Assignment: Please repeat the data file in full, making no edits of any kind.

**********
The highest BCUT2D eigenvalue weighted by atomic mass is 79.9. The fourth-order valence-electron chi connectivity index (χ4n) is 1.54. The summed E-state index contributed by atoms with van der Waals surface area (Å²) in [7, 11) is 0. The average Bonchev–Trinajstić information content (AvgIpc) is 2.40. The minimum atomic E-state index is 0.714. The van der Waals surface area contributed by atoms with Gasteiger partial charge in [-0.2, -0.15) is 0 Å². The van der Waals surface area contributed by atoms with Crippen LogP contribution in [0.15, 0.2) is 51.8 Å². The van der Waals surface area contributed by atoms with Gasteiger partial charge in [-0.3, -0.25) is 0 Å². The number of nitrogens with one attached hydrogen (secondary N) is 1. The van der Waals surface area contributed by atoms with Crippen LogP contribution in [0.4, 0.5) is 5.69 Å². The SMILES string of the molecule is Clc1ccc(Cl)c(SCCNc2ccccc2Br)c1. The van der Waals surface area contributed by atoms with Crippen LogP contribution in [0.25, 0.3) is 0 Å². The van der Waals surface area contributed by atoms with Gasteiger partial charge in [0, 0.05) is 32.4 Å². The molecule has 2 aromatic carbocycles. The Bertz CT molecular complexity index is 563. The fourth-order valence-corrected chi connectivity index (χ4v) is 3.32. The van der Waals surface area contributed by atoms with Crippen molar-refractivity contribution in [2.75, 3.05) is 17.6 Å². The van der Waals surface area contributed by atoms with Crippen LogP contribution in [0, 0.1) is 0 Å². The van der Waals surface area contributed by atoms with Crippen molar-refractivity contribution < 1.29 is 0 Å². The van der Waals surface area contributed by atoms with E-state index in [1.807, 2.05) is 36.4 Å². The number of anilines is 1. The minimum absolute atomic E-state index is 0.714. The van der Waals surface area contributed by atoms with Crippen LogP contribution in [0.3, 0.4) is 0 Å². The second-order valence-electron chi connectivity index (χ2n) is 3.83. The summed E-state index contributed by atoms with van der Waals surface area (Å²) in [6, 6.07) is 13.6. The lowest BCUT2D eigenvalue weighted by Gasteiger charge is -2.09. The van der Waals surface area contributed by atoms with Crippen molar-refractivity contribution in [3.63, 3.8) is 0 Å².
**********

The highest BCUT2D eigenvalue weighted by atomic mass is 79.9. The fourth-order valence-electron chi connectivity index (χ4n) is 1.54. The summed E-state index contributed by atoms with van der Waals surface area (Å²) in [7, 11) is 0. The average Bonchev–Trinajstić information content (AvgIpc) is 2.40. The minimum atomic E-state index is 0.714. The van der Waals surface area contributed by atoms with Gasteiger partial charge in [-0.2, -0.15) is 0 Å². The van der Waals surface area contributed by atoms with Crippen LogP contribution in [0.15, 0.2) is 51.8 Å². The van der Waals surface area contributed by atoms with Gasteiger partial charge in [-0.3, -0.25) is 0 Å². The number of nitrogens with one attached hydrogen (secondary N) is 1. The van der Waals surface area contributed by atoms with Crippen LogP contribution in [0.4, 0.5) is 5.69 Å². The SMILES string of the molecule is Clc1ccc(Cl)c(SCCNc2ccccc2Br)c1. The van der Waals surface area contributed by atoms with Crippen LogP contribution in [0.25, 0.3) is 0 Å². The van der Waals surface area contributed by atoms with Gasteiger partial charge in [0, 0.05) is 32.4 Å². The molecule has 2 aromatic carbocycles. The Bertz CT molecular complexity index is 563. The fourth-order valence-corrected chi connectivity index (χ4v) is 3.32. The van der Waals surface area contributed by atoms with Crippen molar-refractivity contribution in [2.75, 3.05) is 17.6 Å². The van der Waals surface area contributed by atoms with Crippen LogP contribution in [0, 0.1) is 0 Å². The van der Waals surface area contributed by atoms with Crippen molar-refractivity contribution < 1.29 is 0 Å². The van der Waals surface area contributed by atoms with E-state index in [1.807, 2.05) is 36.4 Å². The number of anilines is 1. The minimum absolute atomic E-state index is 0.714. The van der Waals surface area contributed by atoms with Crippen LogP contribution in [0.3, 0.4) is 0 Å². The second-order valence-electron chi connectivity index (χ2n) is 3.83. The summed E-state index contributed by atoms with van der Waals surface area (Å²) in [6, 6.07) is 13.6. The lowest BCUT2D eigenvalue weighted by Gasteiger charge is -2.09. The van der Waals surface area contributed by atoms with Crippen molar-refractivity contribution in [3.63, 3.8) is 0 Å².